In 1907, the Russian authorities learn that a revolutionary known as 'Granddad' is living in hiding with his brother. The revolutionary is soon arrested and sent to Siberia. After ten years of struggling to survive in ...展开harsh conditions, he is finally released when the Tsarist government is overthrown in February 1917. He is welcomed home as a hero, but he soon finds that even his own son has different views than he does about the future of Russia.
The first reel of this film is missing (or "not preserved," as the video says), so it's difficult to appreciate it. One gets the gist of the narrative after a while. What is left of the film begins with the arrest of Grandad, the revolutionary, during Tsarist rule. He's later regarded a martyr when he returns from exile in Siberia after the overthrow of the Tsar. The film ends, with Grandad (and presumably director Yevgeni Bauer) pleading to the Bolsheviks and revolutionaries to continue Russia's involvement in the Great War. Of course, that didn't happen.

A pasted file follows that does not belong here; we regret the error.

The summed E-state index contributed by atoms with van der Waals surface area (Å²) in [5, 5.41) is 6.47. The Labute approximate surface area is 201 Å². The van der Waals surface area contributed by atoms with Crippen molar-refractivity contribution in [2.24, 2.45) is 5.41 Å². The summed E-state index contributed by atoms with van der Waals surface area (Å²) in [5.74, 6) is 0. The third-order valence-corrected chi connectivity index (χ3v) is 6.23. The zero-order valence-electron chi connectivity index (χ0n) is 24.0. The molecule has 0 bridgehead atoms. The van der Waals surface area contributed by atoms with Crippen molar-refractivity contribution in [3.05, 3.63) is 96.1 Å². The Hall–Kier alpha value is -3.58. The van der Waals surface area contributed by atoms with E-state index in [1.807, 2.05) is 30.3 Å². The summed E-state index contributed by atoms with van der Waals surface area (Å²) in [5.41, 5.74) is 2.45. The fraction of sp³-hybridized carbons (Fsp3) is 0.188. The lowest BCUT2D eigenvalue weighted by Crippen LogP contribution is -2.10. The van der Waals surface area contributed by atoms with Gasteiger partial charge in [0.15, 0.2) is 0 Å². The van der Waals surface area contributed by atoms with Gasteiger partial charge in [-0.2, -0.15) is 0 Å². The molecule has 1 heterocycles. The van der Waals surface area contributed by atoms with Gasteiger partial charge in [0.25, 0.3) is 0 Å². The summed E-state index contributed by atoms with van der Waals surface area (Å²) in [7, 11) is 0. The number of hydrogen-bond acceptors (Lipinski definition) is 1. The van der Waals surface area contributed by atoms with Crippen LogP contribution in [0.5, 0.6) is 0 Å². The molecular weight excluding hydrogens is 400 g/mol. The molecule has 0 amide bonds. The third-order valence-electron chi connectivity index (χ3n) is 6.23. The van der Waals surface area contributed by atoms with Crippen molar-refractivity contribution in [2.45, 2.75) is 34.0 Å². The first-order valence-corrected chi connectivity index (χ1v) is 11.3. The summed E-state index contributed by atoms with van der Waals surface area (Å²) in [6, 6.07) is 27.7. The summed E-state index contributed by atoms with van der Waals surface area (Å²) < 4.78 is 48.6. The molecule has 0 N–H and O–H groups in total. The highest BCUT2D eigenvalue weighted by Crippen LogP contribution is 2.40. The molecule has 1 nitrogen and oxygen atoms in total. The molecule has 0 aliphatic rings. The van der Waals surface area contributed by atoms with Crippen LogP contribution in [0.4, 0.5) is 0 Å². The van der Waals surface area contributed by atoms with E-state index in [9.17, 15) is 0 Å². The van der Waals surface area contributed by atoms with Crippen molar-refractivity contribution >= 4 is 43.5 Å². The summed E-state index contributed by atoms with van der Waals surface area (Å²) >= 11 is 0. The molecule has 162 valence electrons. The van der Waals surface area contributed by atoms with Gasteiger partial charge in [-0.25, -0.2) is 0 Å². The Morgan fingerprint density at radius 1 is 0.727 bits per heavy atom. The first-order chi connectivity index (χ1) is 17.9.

Most of Bauer's films that I've seen aren't so much of the social realism, message film type. I prefer his death-obsessed tragedies, such as 'After Death,' 'Daydreams' (both 1915) and 'The Dying Swan' (1917). There are still some hints of masterful direction here, such as the low-key lighting. The scenes of snow falling and the photography of the bright snow are lovely. It seems ideal for filming. One of the most beautiful compositions of Bauer's work was such: the snow-covered meeting in 'After Death.' Anyhow, this is not essential Bauer viewing. It's unfortunate that this film is incomplete, but the real tragedy is that Bauer's films in general remain largely forgotten.